Athos in the 11th–15th centuries

The Monastery of Simonos Petra as seen by Vassilios Barski during his visit to Athos in 1744
The Monastery of Simonos Petra as seen by Vassilios Barski during his visit to Athos in 1744

In the 11th and 12th centuries, Athos became one of the most important monastic centres in the Byzantine Empire. Many monasteries were founded and the Byzantine emperors issued chrysobulls and sigillia granting them numerous privileges and vast tracts of farmland. At the time when the monastic communities in Asia Minor were being wiped out by Seljuk Turk raids, on Athos the coenobia were flourishing and their landed property was constantly increasing, as was their influence. The tradition of the ascetic hermits also remained very much alive.

After the armies of the Fourth Crusade had seized Constantinople, the Latins settled in Greece, bringing down such tribulations on the Athonite monasteries that the monks were forced to seek the protection of Pope Innocent III. But even after Michael VIII Palaiologos had liberated Constantinople, the Athonites continued to suffer, because they opposed the Byzantine emperors’ efforts to pursue the union of the Roman Catholic and Orthodox Churches.

In the 14th century, Mount Athos faced great perils, but nonetheless prospered and flourished. Early in the century, the mercenaries of the Catalan Grand Company raided the Holy Mountain for two years (1307–9), sacking many monasteries, plundering the treasures of Christendom, and terrorising the monks. Of the 300 monasteries on Athos at the beginning of the 14th century, only 35 were left by the end. In the middle of the century, however, Macedonia came into the hands of the Serbian ruler Stefan Dushan, who visited Mount Athos and gave many of the monasteries his financial support. New monasteries were founded, churches and refectories were frescoed, and the quality of monastic life improved, owing to the emergence of the Hesychast movement.


The monks of Mount Athos accepted Hesychasm. According to Gregory of Sinai, the founder of hesychia, monks could see the ‘uncreated light of God’, the light that shone about Christ at his Transfiguration on Mount Tabor, if they were virtuous and devoted themselves exclusively to prayer, seated from morn to eve in the same place, concentrating and repeating silently the prayer ‘Lord Jesus Christ have mercy on me’. The hope that they could thus come close to God was perhaps a reaction to the ever increasing external dangers and the collapse of the Byzantine Empire.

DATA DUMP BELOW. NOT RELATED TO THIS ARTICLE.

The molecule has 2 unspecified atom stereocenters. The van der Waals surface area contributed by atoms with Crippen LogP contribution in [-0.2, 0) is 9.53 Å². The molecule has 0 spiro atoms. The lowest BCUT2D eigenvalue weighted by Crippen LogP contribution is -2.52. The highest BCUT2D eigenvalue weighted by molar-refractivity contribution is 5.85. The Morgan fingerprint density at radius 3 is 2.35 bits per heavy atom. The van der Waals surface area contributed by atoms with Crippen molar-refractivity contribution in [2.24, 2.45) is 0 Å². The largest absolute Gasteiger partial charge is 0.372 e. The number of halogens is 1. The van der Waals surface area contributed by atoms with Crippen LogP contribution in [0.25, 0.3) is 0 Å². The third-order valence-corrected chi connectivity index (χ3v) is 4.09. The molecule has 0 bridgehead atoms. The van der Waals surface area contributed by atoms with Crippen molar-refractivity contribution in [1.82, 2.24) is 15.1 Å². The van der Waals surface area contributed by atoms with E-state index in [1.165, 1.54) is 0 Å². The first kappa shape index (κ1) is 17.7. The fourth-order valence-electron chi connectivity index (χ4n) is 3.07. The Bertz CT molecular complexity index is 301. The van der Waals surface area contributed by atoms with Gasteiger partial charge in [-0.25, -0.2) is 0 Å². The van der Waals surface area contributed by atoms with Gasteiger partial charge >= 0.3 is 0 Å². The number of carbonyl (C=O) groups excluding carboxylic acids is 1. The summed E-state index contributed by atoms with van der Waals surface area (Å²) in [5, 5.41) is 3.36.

The issue of Hesychasm divided Byzantine society. Some zealously embraced it, others violently rejected it, mainly because of the excesses of some zealots. Hesychasm was also supported by the Byzantine aristocrats and ultimately prevailed at three councils (in 1341, 1347, 1351). Gregorios Palamas, formerly a monk on Mount Athos, then Archbishop of Thessalonike and a supporter of Hesychasm, was elevated to sainthood, as were many other Hesychast leaders. The efforts made by Barlaam the monk and Emperor Andronikos III to combat the Hesychast movement and limit its spread were unsuccessful, on Mount Athos at least.

Gregorios Palamas
Gregorios Palamas

Ottoman rule

The Western side of Mount Athos as seen by Vassilios Barski in 1744
The Western side of Mount Athos as seen by Vassilios Barski in 1744

The Ottoman Turks first appeared on Mount Athos at the end of the 14th century, and it became part of the Ottoman Empire early in the 15th. The monks managed to secure their privileges, their administrative autonomy, and their landed property from Sultan Murad II and his successors, but they were obliged to pay an annual poll tax (haraci), as well as very high extra taxes.

Despite the Sultans’ occasional formal guarantees, the Ottomans still made two attempts to seize the Athonite monasteries’ immovable property, the first by Murad in 1432–3 and the second by Selim II in 1568. On both occasions, the monks managed to redeem their land by handing over large sums of money.